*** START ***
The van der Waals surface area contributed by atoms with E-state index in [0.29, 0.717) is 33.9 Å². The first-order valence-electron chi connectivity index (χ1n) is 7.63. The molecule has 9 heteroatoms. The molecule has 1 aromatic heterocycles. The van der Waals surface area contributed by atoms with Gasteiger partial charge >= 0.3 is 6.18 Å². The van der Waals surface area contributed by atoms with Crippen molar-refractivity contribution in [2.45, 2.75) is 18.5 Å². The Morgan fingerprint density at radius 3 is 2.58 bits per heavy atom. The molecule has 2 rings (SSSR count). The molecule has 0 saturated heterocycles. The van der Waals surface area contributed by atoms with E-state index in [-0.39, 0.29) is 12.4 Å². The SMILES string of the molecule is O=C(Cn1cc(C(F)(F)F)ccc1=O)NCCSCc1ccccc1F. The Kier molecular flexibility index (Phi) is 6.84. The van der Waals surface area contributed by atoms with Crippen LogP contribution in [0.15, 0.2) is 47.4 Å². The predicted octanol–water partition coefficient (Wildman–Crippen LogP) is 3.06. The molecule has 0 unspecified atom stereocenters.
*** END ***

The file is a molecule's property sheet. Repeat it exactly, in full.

The van der Waals surface area contributed by atoms with E-state index in [0.29, 0.717) is 33.9 Å². The first-order valence-electron chi connectivity index (χ1n) is 7.63. The molecule has 9 heteroatoms. The molecule has 1 aromatic heterocycles. The van der Waals surface area contributed by atoms with Gasteiger partial charge >= 0.3 is 6.18 Å². The van der Waals surface area contributed by atoms with Crippen molar-refractivity contribution in [2.45, 2.75) is 18.5 Å². The Morgan fingerprint density at radius 3 is 2.58 bits per heavy atom. The molecule has 2 rings (SSSR count). The molecule has 0 saturated heterocycles. The van der Waals surface area contributed by atoms with E-state index in [-0.39, 0.29) is 12.4 Å². The SMILES string of the molecule is O=C(Cn1cc(C(F)(F)F)ccc1=O)NCCSCc1ccccc1F. The Kier molecular flexibility index (Phi) is 6.84. The van der Waals surface area contributed by atoms with Crippen LogP contribution in [0.15, 0.2) is 47.4 Å². The predicted octanol–water partition coefficient (Wildman–Crippen LogP) is 3.06. The molecule has 0 unspecified atom stereocenters.